We had a pair of mule deer fawns hanging around our backyard for most of the summer. From wobbly little babies to bouncing youngsters, they entertained us as they learned how to be deer. This was a rare moment where one stood still.
Desirée and I were doing an autumn fashion shoot in Redwood Meadows for a local jewelry designer – Nicole at Stone Willow Jewellery – last night.
This young buck came by to see what was going on but wasn’t interested for long. Not much of a fashionista as it turned out. Silly deer – my lady was far more intriguing. He did enjoy the greens he found nearby though.
There were two mule deer bucks nibbling on roadside grass that I came across last weekend. They were between the two Kananaskis Lakes and they ran up the hillside to the forest edge when another car passed by. This brought them into the morning sunshine which illuminated them wonderfully.
One of the stags paused at the top of the hill before disappearing behind the trees. The other walked along the ridge above the road for a few minutes.
He was enjoying the buffalo berries which are ripe throughout the valleys in Kananaskis now. I always think of these berries as being food for the bears but this fellow reminded me that they are a delicious snack for many of the animals in the Rockies.
The smoke from the wildfires in British Columbia and Alberta continues to roll across the west. That morning the resulting haze was quite heavy which warmed and softened the sunlight. Beautiful light to work with – a very small and personal silver lining to a massive issue impacting millions of people. This photo of peaks in the Kananaskis valley gives some indication of the atmosphere on that morning.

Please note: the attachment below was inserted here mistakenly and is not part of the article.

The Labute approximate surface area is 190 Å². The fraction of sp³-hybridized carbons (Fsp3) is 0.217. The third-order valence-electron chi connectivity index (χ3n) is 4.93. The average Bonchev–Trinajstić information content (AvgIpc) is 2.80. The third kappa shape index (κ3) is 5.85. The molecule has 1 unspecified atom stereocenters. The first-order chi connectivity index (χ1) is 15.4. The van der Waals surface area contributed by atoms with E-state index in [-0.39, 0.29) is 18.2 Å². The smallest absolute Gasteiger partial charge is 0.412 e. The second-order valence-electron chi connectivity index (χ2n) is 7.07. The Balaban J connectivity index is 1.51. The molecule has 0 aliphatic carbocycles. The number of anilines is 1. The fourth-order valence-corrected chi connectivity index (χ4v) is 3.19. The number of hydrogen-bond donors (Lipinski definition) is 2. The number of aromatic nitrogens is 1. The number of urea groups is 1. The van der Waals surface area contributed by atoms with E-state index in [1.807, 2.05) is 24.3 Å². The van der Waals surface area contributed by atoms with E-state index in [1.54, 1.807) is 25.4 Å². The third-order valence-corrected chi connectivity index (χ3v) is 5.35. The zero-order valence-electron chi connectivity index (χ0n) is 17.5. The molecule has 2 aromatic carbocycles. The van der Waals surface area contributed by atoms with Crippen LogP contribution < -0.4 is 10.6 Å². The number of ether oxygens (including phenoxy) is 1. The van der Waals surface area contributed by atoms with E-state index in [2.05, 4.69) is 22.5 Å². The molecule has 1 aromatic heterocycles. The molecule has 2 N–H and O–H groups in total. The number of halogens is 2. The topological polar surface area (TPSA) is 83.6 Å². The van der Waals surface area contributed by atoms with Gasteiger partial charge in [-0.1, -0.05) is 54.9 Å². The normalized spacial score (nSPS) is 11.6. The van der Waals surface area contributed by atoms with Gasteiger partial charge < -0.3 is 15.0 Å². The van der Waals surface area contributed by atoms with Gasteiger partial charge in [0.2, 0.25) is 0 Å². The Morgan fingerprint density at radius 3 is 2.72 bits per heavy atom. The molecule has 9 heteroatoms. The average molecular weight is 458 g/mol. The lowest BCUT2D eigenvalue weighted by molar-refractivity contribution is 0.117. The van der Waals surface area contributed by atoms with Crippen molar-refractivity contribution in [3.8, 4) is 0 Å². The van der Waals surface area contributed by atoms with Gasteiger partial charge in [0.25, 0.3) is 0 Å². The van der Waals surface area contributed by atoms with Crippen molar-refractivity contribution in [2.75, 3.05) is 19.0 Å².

The stag kept an eye on me but with little traffic and me staying in my car had little provocation to join his partner in the woods. I left him still grazing and continued my travels around K-Country.
Bobbi and the kids watched a Lynx walk around our house and into the woods behind yesterday. I wasn’t home so that wasn’t a show meant for me but we do have less elusive wildlife that comes around. Particularly in the winter, some of the mule deer who live in the community clip clop onto the deck looking for seeds underneath the bird feeder. This doe was bold enough to visit during the daytime. She was rewarded with a pretty good snack being the first visitor in a couple of days.
I wandered away from the Lake Windermere shoreline and up a trail to this marshy field. There were two young mule deer stags lounging away the early evening in the tall grass. They showed a little interest for a minute and then went back to relaxing.
This buck stood up to walk over to a fresh set of grass. There was a bit of a glow off the velvet of the growing antlers in the soft light. With the buttercup wildflowers providing a little color and detail to the scene it was pretty easy photography. The osprey and the river otter proved to be more challenging when I finally headed back to the water’s edge.
A young doe sauntered out of the forest and into our backyard this morning. She was in no hurry to pass through as she found a few flowers around our deck that were still available.
We have a small herd of mule deer that stay close to the community year round. It’s always great to see one of the family come around for a visit – even if they always dine and dash.